The U.K. is losing as much $1.28 billion each year in value-added tax (VAT) due to fraud or errors from sellers who use the marketplaces of eBay and Amazon, reported Reuters.
The report, citing the National Audit Office (NAO), reported that the NAO said sellers who are committing the fraud are often located in China and that Trading Standards, the U.K. consumer regulator, found Amazon and eBay failed to remove the sellers despite being alerted to their noncompliance. Reuters noted that retailers that sell goods to customers in the U.K. have to collect a VAT of 20 percent of the value of the products sold, which goes to the UK government. eBay told Reuters it is committed to making its platform fair.
“We will continue to work closely with (British tax authority) HMRC to ensure that all sellers on our platform comply with the law,” eBay said in an emailed statement to Reuters. Amazon declined to comment on the report. The NAO said in the report new rules that are geared toward making operators of marketplaces liable for non-VAT payment would help fight the problem and that eBay and Amazon support that rule. The NAO did note that Amazon is against another in which marketplace operators have to conduct due diligence checks on their overseas customers. Amazon felt this was “disproportionate and ineffective,” the NAO said, according to Reuters.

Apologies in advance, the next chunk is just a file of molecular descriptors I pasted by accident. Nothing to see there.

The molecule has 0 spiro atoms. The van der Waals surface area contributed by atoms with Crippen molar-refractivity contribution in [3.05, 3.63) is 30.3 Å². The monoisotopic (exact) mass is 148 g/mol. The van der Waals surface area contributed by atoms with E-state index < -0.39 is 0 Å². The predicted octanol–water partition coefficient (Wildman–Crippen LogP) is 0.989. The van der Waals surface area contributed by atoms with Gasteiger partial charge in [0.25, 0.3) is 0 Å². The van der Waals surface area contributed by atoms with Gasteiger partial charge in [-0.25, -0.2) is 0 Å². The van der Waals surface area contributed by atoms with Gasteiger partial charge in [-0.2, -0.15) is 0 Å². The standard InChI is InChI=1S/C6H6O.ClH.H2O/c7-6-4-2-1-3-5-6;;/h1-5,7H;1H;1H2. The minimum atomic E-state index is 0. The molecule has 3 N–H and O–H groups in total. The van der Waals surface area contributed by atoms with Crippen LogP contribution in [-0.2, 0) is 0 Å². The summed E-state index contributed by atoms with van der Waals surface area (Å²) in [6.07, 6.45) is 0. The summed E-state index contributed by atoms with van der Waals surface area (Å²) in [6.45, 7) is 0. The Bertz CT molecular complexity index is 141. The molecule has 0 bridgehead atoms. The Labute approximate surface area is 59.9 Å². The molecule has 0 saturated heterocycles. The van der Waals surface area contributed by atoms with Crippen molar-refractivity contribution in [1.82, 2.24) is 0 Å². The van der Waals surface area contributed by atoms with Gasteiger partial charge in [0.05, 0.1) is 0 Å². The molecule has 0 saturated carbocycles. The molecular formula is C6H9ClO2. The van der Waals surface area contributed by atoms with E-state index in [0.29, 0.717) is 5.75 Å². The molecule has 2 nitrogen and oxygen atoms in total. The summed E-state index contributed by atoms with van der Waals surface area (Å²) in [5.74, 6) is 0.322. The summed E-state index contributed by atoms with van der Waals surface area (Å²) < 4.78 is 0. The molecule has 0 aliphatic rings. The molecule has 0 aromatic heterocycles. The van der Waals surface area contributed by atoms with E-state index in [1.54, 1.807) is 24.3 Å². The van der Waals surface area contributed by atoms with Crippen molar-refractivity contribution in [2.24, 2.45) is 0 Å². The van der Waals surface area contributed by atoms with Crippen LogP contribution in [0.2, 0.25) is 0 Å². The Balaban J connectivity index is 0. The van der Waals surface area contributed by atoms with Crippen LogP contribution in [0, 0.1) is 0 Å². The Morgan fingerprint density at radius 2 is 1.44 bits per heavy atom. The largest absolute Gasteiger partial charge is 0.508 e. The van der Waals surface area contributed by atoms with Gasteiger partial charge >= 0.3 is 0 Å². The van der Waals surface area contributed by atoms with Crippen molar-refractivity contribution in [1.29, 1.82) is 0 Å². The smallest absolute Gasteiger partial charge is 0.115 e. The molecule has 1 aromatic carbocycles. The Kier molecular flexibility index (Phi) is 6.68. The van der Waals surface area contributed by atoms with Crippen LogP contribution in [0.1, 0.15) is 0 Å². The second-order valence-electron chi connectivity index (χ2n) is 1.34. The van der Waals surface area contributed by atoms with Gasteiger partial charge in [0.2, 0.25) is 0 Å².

In January, Funding Options, the marketplace lending platform, said SMEs in the nation owe nearly $3.25 billion in overdue VAT, a sign of cash flow management challenges. Funding Options pointed to late B2B payments in particular as a key factor behind why small businesses are struggling to pay their taxes. That means SMEs are facing late payment penalties from HMRC, the U.K. tax body, reports noted, and also face the threat of tax collectors. Even if a corporate client pays an invoice late, the VAT on that invoice must be paid, Funding Options explained.